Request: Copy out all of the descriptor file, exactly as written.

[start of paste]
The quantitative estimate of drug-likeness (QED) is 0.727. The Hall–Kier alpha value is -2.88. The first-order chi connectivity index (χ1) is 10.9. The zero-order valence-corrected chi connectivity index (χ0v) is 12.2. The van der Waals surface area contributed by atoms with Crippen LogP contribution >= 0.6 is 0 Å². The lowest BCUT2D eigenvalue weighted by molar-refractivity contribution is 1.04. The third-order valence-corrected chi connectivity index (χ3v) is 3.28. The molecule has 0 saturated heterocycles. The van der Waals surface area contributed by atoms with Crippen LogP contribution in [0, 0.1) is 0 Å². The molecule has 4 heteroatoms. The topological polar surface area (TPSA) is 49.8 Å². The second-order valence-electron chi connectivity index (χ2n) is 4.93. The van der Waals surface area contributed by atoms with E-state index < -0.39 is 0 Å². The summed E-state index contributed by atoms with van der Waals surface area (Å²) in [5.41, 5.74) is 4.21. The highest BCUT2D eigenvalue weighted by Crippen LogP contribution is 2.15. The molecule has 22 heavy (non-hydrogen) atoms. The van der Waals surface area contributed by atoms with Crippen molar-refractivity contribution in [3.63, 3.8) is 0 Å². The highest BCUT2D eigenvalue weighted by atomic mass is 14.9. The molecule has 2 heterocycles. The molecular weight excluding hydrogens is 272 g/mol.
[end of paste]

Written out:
The quantitative estimate of drug-likeness (QED) is 0.727. The Hall–Kier alpha value is -2.88. The first-order chi connectivity index (χ1) is 10.9. The zero-order valence-corrected chi connectivity index (χ0v) is 12.2. The van der Waals surface area contributed by atoms with Crippen LogP contribution >= 0.6 is 0 Å². The lowest BCUT2D eigenvalue weighted by molar-refractivity contribution is 1.04. The third-order valence-corrected chi connectivity index (χ3v) is 3.28. The molecule has 0 saturated heterocycles. The van der Waals surface area contributed by atoms with Crippen LogP contribution in [0, 0.1) is 0 Å². The molecule has 4 heteroatoms. The topological polar surface area (TPSA) is 49.8 Å². The second-order valence-electron chi connectivity index (χ2n) is 4.93. The van der Waals surface area contributed by atoms with E-state index < -0.39 is 0 Å². The summed E-state index contributed by atoms with van der Waals surface area (Å²) in [5.41, 5.74) is 4.21. The highest BCUT2D eigenvalue weighted by Crippen LogP contribution is 2.15. The molecule has 22 heavy (non-hydrogen) atoms. The van der Waals surface area contributed by atoms with Crippen molar-refractivity contribution in [3.63, 3.8) is 0 Å². The highest BCUT2D eigenvalue weighted by atomic mass is 14.9. The molecule has 2 heterocycles. The molecular weight excluding hydrogens is 272 g/mol.